Former FAANG product designers and engineers who are also people of color are plentiful, and many of them were within spitting distance of the documentary’s camera crews. I understand that not everyone they asked may have wanted to be featured, but I do know many who were not asked and would have happily lent their voice and expertise to this film. Why leave them out? 

And to make matters inexcusably worse, there were several quotations featured as interstitials, each of which was from a white man. Epistemological domains are often dominated by white voices, but with just a little effort these could have been much more diverse and interesting. 

Anil Dash pointed out in 2018 that exclusively focusing on one person to lead a movement this big and this complex would be problematic. He also said, “I’m very wary of media’s focus on anyone as a single face or name in the movement for tech ethics, especially as it’s always been women & nonbinary folks (especially POC) leading the effort and paying the highest price.” 

It also strikes me as misguided that those interviewed are given a chance for easy redemption by participating in the film, when some of them did real damage when they worked for the major platforms, and yet still have all the power and valuable shares that came from working for those companies. What rings most true here is something that also applies to climate change issues: The people who suffer the most are the ones who did the least to contribute to the problem. 

Black, Brown and Asian users bear asymmetric consequences of the data economy, and feel that pain first. In fact, many technologists of color had spoken out on this topic for years before Tristan came along. Nilofer Merchant pointed out how the platforms were letting hate win in 2017, during her interview with Brianna Wu who was one of Gamergate’s targets. Nilofer’s words ring true today, “Women were the canaries in the tech industry coal mine.” You simply can’t talk about the problems technology has created without exploring its effect on people of color. A lack of diversity inside the companies has always been and always will be the reason inequality grows at scale via these tech products.  And while anyone of any race can be a target for bullying, harassment, and doxxing, Black and Brown users often get a disproportionate amount of vitriolic responses. A good example is what happened to comedian Leslie Jones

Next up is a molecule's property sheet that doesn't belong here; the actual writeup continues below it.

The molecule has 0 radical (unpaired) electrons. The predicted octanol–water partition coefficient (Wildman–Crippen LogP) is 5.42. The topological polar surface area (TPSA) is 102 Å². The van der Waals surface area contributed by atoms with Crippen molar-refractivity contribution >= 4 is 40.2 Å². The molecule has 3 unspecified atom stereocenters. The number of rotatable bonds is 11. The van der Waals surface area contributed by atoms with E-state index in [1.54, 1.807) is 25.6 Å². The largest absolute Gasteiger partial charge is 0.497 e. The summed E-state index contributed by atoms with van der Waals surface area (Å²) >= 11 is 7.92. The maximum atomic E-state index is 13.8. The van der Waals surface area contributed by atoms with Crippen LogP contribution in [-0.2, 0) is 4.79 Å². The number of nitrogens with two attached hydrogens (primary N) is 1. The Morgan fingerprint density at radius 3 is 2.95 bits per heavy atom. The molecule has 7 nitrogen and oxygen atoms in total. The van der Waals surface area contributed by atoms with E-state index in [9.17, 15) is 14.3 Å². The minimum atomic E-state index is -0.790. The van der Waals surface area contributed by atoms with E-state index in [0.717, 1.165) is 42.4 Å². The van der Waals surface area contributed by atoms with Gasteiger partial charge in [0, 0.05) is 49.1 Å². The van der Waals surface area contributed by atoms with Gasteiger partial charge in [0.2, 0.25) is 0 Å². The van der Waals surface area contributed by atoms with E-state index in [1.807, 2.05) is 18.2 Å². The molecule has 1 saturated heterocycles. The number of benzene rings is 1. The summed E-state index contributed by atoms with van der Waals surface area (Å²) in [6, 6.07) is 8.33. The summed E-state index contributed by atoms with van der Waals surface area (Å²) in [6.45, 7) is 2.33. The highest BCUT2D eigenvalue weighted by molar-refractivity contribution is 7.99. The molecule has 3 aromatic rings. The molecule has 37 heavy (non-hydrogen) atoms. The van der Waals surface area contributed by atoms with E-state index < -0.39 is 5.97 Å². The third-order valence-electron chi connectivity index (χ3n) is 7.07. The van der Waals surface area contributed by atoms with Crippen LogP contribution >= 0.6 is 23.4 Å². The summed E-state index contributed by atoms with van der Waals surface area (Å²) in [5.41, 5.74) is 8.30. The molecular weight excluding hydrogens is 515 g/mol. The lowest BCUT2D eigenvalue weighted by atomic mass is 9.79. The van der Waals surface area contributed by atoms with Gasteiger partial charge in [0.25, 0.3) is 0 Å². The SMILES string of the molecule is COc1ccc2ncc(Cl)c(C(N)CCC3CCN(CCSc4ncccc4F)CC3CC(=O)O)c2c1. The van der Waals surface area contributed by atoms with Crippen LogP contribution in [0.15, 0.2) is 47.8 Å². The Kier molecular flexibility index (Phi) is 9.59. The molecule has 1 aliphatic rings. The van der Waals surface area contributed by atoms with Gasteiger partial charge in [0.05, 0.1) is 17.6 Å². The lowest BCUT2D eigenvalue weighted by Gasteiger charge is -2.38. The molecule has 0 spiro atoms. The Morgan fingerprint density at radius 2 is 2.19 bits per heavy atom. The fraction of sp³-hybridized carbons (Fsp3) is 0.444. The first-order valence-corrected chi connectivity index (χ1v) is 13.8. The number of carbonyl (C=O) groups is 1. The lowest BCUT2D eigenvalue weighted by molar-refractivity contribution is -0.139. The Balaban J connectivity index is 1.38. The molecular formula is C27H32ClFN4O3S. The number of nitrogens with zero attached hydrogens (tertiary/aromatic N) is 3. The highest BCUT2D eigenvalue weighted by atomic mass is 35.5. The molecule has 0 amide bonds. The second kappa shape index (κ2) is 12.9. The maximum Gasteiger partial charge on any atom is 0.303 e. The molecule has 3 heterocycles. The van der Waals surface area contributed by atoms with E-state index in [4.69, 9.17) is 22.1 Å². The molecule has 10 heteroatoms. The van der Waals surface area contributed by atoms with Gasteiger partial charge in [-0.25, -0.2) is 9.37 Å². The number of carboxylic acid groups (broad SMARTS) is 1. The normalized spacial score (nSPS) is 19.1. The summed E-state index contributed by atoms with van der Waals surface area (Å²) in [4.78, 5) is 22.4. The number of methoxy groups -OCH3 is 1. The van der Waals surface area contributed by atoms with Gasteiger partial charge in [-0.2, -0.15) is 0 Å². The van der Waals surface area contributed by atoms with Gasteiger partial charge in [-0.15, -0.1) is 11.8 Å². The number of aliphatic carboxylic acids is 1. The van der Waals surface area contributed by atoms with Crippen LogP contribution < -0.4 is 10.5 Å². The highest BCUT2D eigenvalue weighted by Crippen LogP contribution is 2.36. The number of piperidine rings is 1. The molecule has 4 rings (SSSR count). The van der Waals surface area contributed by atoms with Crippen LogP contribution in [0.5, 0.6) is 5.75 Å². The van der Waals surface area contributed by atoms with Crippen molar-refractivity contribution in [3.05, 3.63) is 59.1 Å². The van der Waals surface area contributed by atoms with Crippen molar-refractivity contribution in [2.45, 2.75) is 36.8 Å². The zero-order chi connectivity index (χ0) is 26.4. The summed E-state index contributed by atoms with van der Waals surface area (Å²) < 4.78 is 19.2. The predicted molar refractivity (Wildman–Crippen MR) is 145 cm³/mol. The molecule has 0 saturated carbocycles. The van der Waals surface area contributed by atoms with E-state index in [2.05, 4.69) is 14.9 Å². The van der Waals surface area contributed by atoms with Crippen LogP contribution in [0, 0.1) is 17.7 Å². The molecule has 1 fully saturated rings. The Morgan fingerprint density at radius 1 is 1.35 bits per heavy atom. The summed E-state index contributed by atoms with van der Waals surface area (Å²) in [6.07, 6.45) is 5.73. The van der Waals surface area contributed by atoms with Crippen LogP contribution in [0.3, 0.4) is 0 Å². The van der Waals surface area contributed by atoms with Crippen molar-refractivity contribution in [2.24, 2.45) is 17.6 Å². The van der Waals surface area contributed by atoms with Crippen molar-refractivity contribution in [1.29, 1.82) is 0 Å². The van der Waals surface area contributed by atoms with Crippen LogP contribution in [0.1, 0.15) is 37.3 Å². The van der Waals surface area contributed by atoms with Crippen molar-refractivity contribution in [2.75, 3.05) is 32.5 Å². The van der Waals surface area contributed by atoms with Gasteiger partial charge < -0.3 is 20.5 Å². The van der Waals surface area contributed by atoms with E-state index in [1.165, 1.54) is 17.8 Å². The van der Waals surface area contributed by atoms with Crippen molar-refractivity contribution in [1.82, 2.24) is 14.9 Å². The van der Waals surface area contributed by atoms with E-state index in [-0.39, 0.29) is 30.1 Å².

Truly examining the problems tech has caused requires empathetically embracing diversity as a first step. 

The first question I ask when I coach organizations on ethical behavior is: Did you talk to your audience? Do you know who is watching? What have they told you about what they need to see? Empathy-generating interviews such as these are the baseline for all ethics, because without consideration of the people who are not in the room, you are only designing for yourself and people like you. And sadly, once something expands to a 10X – 1000X scale, it stops working as originally designed, and unintended consequences emerge. This film, sadly, did not follow a process for diversity, empathy or the inclusion of all voices. That is even more alarming, because the topics covered in the film are so deeply intertwined with issues of race. 

I expected better from the team behind this film, especially given their mission of exposing the ills of social media. If they had tried slightly harder with proper representation, the film would have been much more effective and meaningful to far more communities for years to come.